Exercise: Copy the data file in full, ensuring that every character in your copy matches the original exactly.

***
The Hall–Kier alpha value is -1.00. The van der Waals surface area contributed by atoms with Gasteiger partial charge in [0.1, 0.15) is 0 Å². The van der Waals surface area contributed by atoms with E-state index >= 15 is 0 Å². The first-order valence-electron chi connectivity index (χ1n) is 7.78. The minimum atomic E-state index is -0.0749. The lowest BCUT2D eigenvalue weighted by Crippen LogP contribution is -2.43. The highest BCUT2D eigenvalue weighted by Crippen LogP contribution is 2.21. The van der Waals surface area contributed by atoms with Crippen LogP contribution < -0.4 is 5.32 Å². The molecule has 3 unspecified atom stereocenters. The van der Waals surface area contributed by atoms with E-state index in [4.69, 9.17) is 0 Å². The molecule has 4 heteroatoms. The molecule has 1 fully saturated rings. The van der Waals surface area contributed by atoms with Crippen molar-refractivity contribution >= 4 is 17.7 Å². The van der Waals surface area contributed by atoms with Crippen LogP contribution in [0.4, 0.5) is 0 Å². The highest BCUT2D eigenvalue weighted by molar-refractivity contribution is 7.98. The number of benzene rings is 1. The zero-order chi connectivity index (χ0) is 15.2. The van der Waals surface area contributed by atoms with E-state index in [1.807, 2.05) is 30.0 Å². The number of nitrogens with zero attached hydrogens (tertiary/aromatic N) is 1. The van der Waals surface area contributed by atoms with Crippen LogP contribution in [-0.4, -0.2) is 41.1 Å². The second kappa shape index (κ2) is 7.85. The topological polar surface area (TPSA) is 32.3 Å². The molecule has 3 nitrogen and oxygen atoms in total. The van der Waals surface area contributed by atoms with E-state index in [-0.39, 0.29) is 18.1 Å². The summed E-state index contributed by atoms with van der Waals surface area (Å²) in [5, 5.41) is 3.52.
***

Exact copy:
The Hall–Kier alpha value is -1.00. The van der Waals surface area contributed by atoms with Gasteiger partial charge in [0.1, 0.15) is 0 Å². The van der Waals surface area contributed by atoms with E-state index >= 15 is 0 Å². The first-order valence-electron chi connectivity index (χ1n) is 7.78. The minimum atomic E-state index is -0.0749. The lowest BCUT2D eigenvalue weighted by Crippen LogP contribution is -2.43. The highest BCUT2D eigenvalue weighted by Crippen LogP contribution is 2.21. The van der Waals surface area contributed by atoms with Crippen LogP contribution < -0.4 is 5.32 Å². The molecule has 3 unspecified atom stereocenters. The van der Waals surface area contributed by atoms with E-state index in [4.69, 9.17) is 0 Å². The molecule has 4 heteroatoms. The molecule has 1 fully saturated rings. The van der Waals surface area contributed by atoms with Crippen molar-refractivity contribution >= 4 is 17.7 Å². The van der Waals surface area contributed by atoms with Crippen LogP contribution in [0.4, 0.5) is 0 Å². The highest BCUT2D eigenvalue weighted by molar-refractivity contribution is 7.98. The number of benzene rings is 1. The zero-order chi connectivity index (χ0) is 15.2. The van der Waals surface area contributed by atoms with E-state index in [1.807, 2.05) is 30.0 Å². The number of nitrogens with zero attached hydrogens (tertiary/aromatic N) is 1. The van der Waals surface area contributed by atoms with Crippen LogP contribution in [-0.4, -0.2) is 41.1 Å². The second kappa shape index (κ2) is 7.85. The topological polar surface area (TPSA) is 32.3 Å². The molecule has 3 nitrogen and oxygen atoms in total. The van der Waals surface area contributed by atoms with E-state index in [-0.39, 0.29) is 18.1 Å². The summed E-state index contributed by atoms with van der Waals surface area (Å²) in [5, 5.41) is 3.52.